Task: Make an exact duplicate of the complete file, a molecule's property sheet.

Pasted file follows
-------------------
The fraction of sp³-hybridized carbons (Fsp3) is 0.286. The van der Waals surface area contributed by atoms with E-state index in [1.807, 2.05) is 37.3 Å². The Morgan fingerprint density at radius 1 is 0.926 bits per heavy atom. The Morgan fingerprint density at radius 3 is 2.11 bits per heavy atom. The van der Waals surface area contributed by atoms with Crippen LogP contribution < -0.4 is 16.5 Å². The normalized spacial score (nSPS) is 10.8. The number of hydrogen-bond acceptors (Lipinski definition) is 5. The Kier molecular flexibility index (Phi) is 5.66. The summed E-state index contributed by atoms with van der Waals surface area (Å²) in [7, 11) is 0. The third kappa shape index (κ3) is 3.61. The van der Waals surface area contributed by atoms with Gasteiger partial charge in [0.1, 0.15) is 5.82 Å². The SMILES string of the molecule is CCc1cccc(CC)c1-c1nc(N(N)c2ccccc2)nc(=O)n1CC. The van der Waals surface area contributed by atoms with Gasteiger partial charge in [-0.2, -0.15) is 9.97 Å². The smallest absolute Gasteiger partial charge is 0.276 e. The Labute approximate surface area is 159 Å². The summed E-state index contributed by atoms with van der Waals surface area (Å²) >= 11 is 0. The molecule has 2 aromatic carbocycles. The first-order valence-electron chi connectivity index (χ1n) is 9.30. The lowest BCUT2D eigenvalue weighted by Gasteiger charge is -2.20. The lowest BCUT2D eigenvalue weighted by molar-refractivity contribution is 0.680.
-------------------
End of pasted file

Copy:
The fraction of sp³-hybridized carbons (Fsp3) is 0.286. The van der Waals surface area contributed by atoms with E-state index in [1.807, 2.05) is 37.3 Å². The Morgan fingerprint density at radius 1 is 0.926 bits per heavy atom. The Morgan fingerprint density at radius 3 is 2.11 bits per heavy atom. The van der Waals surface area contributed by atoms with Crippen LogP contribution < -0.4 is 16.5 Å². The normalized spacial score (nSPS) is 10.8. The number of hydrogen-bond acceptors (Lipinski definition) is 5. The Kier molecular flexibility index (Phi) is 5.66. The summed E-state index contributed by atoms with van der Waals surface area (Å²) in [7, 11) is 0. The third kappa shape index (κ3) is 3.61. The van der Waals surface area contributed by atoms with Gasteiger partial charge in [0.1, 0.15) is 5.82 Å². The SMILES string of the molecule is CCc1cccc(CC)c1-c1nc(N(N)c2ccccc2)nc(=O)n1CC. The van der Waals surface area contributed by atoms with Gasteiger partial charge in [-0.2, -0.15) is 9.97 Å². The smallest absolute Gasteiger partial charge is 0.276 e. The Labute approximate surface area is 159 Å². The summed E-state index contributed by atoms with van der Waals surface area (Å²) >= 11 is 0. The molecule has 2 aromatic carbocycles. The first-order valence-electron chi connectivity index (χ1n) is 9.30. The lowest BCUT2D eigenvalue weighted by Gasteiger charge is -2.20. The lowest BCUT2D eigenvalue weighted by molar-refractivity contribution is 0.680.